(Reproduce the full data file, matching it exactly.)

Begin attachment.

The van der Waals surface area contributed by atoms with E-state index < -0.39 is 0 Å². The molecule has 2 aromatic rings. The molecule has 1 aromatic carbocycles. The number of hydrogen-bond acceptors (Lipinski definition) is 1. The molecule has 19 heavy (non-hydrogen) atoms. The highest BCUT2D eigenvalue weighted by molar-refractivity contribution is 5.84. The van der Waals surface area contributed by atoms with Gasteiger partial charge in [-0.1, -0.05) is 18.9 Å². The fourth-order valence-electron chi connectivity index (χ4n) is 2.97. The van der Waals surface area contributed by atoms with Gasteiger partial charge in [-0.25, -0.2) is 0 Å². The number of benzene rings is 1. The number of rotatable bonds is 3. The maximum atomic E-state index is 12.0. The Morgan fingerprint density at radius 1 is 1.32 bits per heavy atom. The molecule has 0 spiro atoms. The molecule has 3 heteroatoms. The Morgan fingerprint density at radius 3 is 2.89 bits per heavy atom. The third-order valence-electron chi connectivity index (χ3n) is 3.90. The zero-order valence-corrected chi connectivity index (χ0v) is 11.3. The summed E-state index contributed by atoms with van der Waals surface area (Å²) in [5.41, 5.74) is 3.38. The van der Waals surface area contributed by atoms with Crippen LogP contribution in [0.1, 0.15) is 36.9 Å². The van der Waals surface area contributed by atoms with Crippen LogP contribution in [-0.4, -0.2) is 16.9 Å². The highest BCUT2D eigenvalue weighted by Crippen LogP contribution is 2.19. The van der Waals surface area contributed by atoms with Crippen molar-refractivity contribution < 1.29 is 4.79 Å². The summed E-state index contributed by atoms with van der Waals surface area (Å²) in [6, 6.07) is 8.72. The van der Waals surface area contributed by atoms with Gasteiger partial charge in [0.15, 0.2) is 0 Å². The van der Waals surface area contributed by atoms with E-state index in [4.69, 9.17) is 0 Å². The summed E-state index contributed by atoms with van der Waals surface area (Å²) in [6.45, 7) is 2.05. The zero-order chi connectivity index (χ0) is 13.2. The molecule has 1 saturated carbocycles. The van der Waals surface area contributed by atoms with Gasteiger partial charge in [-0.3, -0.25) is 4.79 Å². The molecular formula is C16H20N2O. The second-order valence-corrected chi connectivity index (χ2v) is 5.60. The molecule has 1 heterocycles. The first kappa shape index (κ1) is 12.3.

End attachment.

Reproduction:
The van der Waals surface area contributed by atoms with E-state index < -0.39 is 0 Å². The molecule has 2 aromatic rings. The molecule has 1 aromatic carbocycles. The number of hydrogen-bond acceptors (Lipinski definition) is 1. The molecule has 19 heavy (non-hydrogen) atoms. The highest BCUT2D eigenvalue weighted by molar-refractivity contribution is 5.84. The van der Waals surface area contributed by atoms with Gasteiger partial charge in [-0.1, -0.05) is 18.9 Å². The fourth-order valence-electron chi connectivity index (χ4n) is 2.97. The van der Waals surface area contributed by atoms with Gasteiger partial charge in [-0.25, -0.2) is 0 Å². The number of benzene rings is 1. The number of rotatable bonds is 3. The maximum atomic E-state index is 12.0. The Morgan fingerprint density at radius 1 is 1.32 bits per heavy atom. The molecule has 0 spiro atoms. The molecule has 3 heteroatoms. The Morgan fingerprint density at radius 3 is 2.89 bits per heavy atom. The third-order valence-electron chi connectivity index (χ3n) is 3.90. The zero-order valence-corrected chi connectivity index (χ0v) is 11.3. The summed E-state index contributed by atoms with van der Waals surface area (Å²) in [5.41, 5.74) is 3.38. The van der Waals surface area contributed by atoms with Crippen LogP contribution in [0.1, 0.15) is 36.9 Å². The van der Waals surface area contributed by atoms with Crippen LogP contribution in [-0.4, -0.2) is 16.9 Å². The highest BCUT2D eigenvalue weighted by Crippen LogP contribution is 2.19. The van der Waals surface area contributed by atoms with Crippen molar-refractivity contribution < 1.29 is 4.79 Å². The summed E-state index contributed by atoms with van der Waals surface area (Å²) in [6, 6.07) is 8.72. The van der Waals surface area contributed by atoms with Gasteiger partial charge in [0.15, 0.2) is 0 Å². The van der Waals surface area contributed by atoms with E-state index in [4.69, 9.17) is 0 Å². The summed E-state index contributed by atoms with van der Waals surface area (Å²) in [6.45, 7) is 2.05. The zero-order chi connectivity index (χ0) is 13.2. The molecule has 1 saturated carbocycles. The van der Waals surface area contributed by atoms with Gasteiger partial charge in [-0.3, -0.25) is 4.79 Å². The molecular formula is C16H20N2O. The second-order valence-corrected chi connectivity index (χ2v) is 5.60. The molecule has 1 heterocycles. The first kappa shape index (κ1) is 12.3.